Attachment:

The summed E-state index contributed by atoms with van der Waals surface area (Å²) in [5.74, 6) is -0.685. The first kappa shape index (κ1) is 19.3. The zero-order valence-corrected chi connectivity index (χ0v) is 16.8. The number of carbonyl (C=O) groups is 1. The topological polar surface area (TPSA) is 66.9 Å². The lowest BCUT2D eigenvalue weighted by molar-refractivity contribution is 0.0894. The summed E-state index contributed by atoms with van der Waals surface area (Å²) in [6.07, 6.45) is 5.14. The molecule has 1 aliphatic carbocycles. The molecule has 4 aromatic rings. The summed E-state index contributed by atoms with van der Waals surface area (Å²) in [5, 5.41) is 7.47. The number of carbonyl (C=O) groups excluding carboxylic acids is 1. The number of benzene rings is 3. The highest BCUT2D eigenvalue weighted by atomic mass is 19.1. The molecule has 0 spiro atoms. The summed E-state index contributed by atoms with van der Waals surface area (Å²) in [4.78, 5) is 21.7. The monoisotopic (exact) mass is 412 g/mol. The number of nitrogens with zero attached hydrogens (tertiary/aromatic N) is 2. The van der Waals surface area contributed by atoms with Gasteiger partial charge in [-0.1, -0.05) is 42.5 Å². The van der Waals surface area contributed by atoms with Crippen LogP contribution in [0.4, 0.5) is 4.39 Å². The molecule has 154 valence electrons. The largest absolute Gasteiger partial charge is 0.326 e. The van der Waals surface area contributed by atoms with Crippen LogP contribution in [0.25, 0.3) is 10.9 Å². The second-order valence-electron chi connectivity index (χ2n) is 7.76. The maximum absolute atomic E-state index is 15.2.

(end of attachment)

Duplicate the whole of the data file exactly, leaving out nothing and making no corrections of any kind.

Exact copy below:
The summed E-state index contributed by atoms with van der Waals surface area (Å²) in [5.74, 6) is -0.685. The first kappa shape index (κ1) is 19.3. The zero-order valence-corrected chi connectivity index (χ0v) is 16.8. The number of carbonyl (C=O) groups is 1. The topological polar surface area (TPSA) is 66.9 Å². The lowest BCUT2D eigenvalue weighted by molar-refractivity contribution is 0.0894. The summed E-state index contributed by atoms with van der Waals surface area (Å²) in [6.07, 6.45) is 5.14. The molecule has 1 aliphatic carbocycles. The molecule has 4 aromatic rings. The summed E-state index contributed by atoms with van der Waals surface area (Å²) in [5, 5.41) is 7.47. The number of carbonyl (C=O) groups excluding carboxylic acids is 1. The number of benzene rings is 3. The highest BCUT2D eigenvalue weighted by atomic mass is 19.1. The molecule has 0 spiro atoms. The summed E-state index contributed by atoms with van der Waals surface area (Å²) in [4.78, 5) is 21.7. The monoisotopic (exact) mass is 412 g/mol. The number of nitrogens with zero attached hydrogens (tertiary/aromatic N) is 2. The van der Waals surface area contributed by atoms with Gasteiger partial charge in [-0.1, -0.05) is 42.5 Å². The van der Waals surface area contributed by atoms with Crippen LogP contribution in [0.4, 0.5) is 4.39 Å². The molecule has 154 valence electrons. The largest absolute Gasteiger partial charge is 0.326 e. The van der Waals surface area contributed by atoms with Crippen LogP contribution in [0.25, 0.3) is 10.9 Å². The second-order valence-electron chi connectivity index (χ2n) is 7.76. The maximum absolute atomic E-state index is 15.2.